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Eight Banks Join SAP In Development of Service-Oriented Architecture

Anti-money laundering among one of the intended early uses of the network.

SAP (West Chester, Pa.) has lined up several banks to participate in its Industry Value Network for Banks, a consortium that will define business processes that can be shared between network members, deployed as components of a service-oriented architecture (SOA). The participating banks announced last month are ABN Amro, Absa, Barclays, Banco Bilbao Vizcaya Argentaria, Credit Suisse, Deutsche Postbank, ING, and Standard Bank.

The idea is to identify business processes that do not add strategic advantage for banks, and then make these processes available as a networked resource so that participating banks can accomplish them at a lower cost.

One example of how it might be used is in anti-money laundering (AML), a compliance area in which cooperation can lead to better results than independent efforts. "One of the biggest expenses [banks] have right now is in the area of compliance, specifically because the networks are not linked together," says Jim Hughes, SAP's senior vice president of financial services, North America.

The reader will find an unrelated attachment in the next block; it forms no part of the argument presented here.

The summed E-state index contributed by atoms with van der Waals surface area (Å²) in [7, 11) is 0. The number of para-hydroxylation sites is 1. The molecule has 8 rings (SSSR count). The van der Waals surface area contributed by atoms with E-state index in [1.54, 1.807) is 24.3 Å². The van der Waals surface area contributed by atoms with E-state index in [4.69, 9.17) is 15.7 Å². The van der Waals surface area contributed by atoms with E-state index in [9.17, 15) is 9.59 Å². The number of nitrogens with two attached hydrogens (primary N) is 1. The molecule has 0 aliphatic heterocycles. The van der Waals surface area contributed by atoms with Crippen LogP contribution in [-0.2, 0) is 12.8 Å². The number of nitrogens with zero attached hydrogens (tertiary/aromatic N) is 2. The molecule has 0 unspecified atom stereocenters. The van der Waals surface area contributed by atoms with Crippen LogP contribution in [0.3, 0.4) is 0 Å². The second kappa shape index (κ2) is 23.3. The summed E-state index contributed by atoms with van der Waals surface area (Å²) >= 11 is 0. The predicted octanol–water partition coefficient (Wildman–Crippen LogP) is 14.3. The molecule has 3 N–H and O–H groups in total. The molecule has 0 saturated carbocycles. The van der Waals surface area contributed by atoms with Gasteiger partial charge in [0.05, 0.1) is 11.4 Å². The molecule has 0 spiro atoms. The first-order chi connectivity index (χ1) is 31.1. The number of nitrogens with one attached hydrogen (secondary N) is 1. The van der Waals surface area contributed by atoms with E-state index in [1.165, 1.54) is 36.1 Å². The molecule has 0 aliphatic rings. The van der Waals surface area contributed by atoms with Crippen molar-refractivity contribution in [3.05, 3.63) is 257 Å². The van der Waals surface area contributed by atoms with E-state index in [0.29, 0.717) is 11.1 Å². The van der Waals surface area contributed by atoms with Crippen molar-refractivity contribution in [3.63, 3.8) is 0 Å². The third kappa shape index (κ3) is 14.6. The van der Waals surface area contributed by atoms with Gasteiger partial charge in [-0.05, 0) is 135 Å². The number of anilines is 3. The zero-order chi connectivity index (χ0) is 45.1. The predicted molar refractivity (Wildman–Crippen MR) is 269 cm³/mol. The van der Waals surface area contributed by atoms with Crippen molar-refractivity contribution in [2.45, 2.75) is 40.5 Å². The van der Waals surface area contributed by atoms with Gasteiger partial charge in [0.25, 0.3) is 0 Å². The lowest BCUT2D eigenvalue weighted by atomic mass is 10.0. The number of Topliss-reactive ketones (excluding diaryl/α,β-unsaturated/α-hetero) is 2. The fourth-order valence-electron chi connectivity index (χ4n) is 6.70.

"There is no value for [a bank] setting up a world-class AML group," adds Hughes. "There's all kind of value for us setting up a global AML group."

Such a global component for AML would increase the utility of the service in that money launderers trying to use the banking network would find it more difficult to switch between money center banks. Similar network benefits might be find for other business processes, both inside and outside of compliance. As such, the ability to use one of the SOA components would not be limited to customers of SAP. "The processes cannot be just SAP-specific, but they have to be industry-specific," says Hughes.

As an SOA, the Industry Value Network would not rely upon a central hub for managing either network traffic or data, but rather upon a peer-to-peer networking model. "If it was built on top of a classic hub-and-spoke model, by definition it would have inherent limitations," says Hughes. "It has to be scalable, highly flexible, and accessible by all members, both on and off networks. Those are the kind of value points that we can achieve very readily."

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